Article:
As a new school year gets underway, it’s a good time to take stock of how parents view teachers—and vice versa.
Parents of children in kindergarten through 5th grade, who responded to a survey jointly sponsored by the National Education Association (NEA) and Parenting magazine, have some strong opinions about educators, but still most would give an A (45 percent) or B (31 percent) grade to their relationship with their children’s teachers.
Parts of the survey, conducted earlier this year, were released in a back-to-school issue of the magazine. A questionnaire answered by 1,000 public school teachers and parents of elementary students (500 of each) showed where parents had complaints:
- Teachers lack of understanding of my concerns—27 percent
- My child was being treated unfairly in the classroom—23 percent
- Too much homework—4 percent
- My child did not get the grade he/she deserved—3 percent
Asked to “think about the last few times you had a problem that you needed to discuss with one of your children’s teachers, what is the most common reaction from the teacher,” parents responded:
- Supportive and willing to help—64 percent
- Supportive, but doesn’t provide any real solutions—21 percent
- Defensive and self-protective—10 percent
- Uninterested—4 percent
- Angry and confrontational—<1 percent
If there’s one thing your school could do to improve parent-teacher relationships, what would it be?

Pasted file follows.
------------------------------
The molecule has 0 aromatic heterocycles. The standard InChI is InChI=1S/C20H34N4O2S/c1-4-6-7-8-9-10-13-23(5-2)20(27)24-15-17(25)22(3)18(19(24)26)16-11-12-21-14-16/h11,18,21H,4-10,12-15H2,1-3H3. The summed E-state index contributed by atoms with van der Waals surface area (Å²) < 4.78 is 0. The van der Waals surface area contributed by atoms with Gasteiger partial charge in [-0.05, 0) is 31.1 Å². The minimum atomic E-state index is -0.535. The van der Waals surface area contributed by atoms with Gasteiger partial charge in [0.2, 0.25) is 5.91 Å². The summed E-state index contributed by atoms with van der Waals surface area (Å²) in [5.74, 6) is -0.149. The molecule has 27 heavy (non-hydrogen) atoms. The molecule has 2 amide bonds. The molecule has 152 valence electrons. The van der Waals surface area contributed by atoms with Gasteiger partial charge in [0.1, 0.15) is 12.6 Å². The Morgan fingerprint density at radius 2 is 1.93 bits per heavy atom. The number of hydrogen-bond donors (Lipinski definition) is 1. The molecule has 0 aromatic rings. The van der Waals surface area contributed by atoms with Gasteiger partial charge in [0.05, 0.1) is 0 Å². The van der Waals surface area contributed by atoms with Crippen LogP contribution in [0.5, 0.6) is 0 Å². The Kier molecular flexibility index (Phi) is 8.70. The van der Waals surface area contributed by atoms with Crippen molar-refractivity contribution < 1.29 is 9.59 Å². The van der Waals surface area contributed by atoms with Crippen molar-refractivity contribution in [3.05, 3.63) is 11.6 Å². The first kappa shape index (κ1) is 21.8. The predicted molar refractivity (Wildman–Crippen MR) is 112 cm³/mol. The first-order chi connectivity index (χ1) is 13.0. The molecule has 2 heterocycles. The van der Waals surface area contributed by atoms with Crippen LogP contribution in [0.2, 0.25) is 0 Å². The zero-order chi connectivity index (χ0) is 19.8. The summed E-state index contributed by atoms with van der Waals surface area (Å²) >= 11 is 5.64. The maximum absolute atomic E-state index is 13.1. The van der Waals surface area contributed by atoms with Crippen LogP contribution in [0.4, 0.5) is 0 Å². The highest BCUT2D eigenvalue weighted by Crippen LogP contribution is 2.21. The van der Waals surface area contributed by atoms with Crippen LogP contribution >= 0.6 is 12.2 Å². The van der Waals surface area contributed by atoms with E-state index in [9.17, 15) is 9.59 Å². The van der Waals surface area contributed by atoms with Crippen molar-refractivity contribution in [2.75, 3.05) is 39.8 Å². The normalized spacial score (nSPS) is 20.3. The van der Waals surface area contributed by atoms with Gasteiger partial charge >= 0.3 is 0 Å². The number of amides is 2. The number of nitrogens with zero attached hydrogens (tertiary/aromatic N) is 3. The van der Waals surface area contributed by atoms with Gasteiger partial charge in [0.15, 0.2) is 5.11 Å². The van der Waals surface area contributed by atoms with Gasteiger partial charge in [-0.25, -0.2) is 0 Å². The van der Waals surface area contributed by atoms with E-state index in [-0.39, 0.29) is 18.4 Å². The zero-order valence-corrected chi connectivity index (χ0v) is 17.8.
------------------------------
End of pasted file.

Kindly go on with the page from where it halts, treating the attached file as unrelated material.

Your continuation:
- Proactively communicate with parents more frequently—38 percent
- Provide child care during school activities where parents are invited/expected to attend—19 percent
- Provide more opportunities for parents to participate in school activities—12 percent
- Provide teachers with training on how to communicate effectively with parents—11 percent
- Make the school/classroom environment more inviting/less intimidating for parents—8 percent
- Respond to my questions/concerns in a more timely manner—3 percent
From the perspective of parents, 37 percent report having had a problem with their children’s teachers. From the perspective of teachers, the question was: “Have you had difficulty with any of your students’ parents?” The answer was “Yes” from 68 percent of teachers, and “No” from 32 percent.
Asked to identify the most common source of the difficulty, teachers reported:
- Parents’ lack of understanding of the student’s issue—30 percent
- Parents felt that their child was being treated unfairly in the classroom—19 percent
- Parents’ lack of availability to discuss my concerns—19 percent
- Parents felt that their child did not get the grade that s/he deserved—8 percent
- Cultural differences/language barrier—8 percent
Teachers were also asked how parents most frequently reacted when the teachers had a problem they needed to discuss. The teachers said parents were:
- Supportive and willing to help—40 percent
- Supportive, but didn’t provide any real solutions—40 percent
- Defensive and protective of their child—14 percent
- Angry and confrontational—3 percent
- Uninterested—3 percent
Education Week reported on earlier survey results, released at the end of the 2011-2012 school year, in “K-5 Parents and Teachers: Are They on the Same Page?”. Parenting magazine reports on this survey in its September issue.
A version of this news article first appeared in the K-12 Parents and the Public blog.